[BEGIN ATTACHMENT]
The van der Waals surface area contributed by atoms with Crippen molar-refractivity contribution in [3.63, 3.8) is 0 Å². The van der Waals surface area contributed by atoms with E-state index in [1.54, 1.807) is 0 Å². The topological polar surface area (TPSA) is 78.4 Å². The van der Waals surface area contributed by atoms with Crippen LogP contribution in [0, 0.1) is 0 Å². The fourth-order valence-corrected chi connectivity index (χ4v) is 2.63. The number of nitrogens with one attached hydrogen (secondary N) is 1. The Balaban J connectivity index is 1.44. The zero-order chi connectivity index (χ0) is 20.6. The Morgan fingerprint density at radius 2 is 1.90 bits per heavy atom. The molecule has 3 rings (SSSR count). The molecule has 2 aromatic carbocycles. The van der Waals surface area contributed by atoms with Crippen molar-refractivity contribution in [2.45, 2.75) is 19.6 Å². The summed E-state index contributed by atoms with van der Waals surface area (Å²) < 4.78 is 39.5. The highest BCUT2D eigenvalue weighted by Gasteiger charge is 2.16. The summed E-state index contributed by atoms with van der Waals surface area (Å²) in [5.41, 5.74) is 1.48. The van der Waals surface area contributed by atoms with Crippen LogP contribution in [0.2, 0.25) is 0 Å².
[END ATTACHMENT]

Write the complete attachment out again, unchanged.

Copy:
The van der Waals surface area contributed by atoms with Crippen molar-refractivity contribution in [3.63, 3.8) is 0 Å². The van der Waals surface area contributed by atoms with E-state index in [1.54, 1.807) is 0 Å². The topological polar surface area (TPSA) is 78.4 Å². The van der Waals surface area contributed by atoms with Crippen LogP contribution in [0, 0.1) is 0 Å². The fourth-order valence-corrected chi connectivity index (χ4v) is 2.63. The number of nitrogens with one attached hydrogen (secondary N) is 1. The Balaban J connectivity index is 1.44. The zero-order chi connectivity index (χ0) is 20.6. The Morgan fingerprint density at radius 2 is 1.90 bits per heavy atom. The molecule has 3 rings (SSSR count). The molecule has 2 aromatic carbocycles. The van der Waals surface area contributed by atoms with Crippen molar-refractivity contribution in [2.45, 2.75) is 19.6 Å². The summed E-state index contributed by atoms with van der Waals surface area (Å²) < 4.78 is 39.5. The highest BCUT2D eigenvalue weighted by Gasteiger charge is 2.16. The summed E-state index contributed by atoms with van der Waals surface area (Å²) in [5.41, 5.74) is 1.48. The van der Waals surface area contributed by atoms with Crippen LogP contribution in [0.2, 0.25) is 0 Å².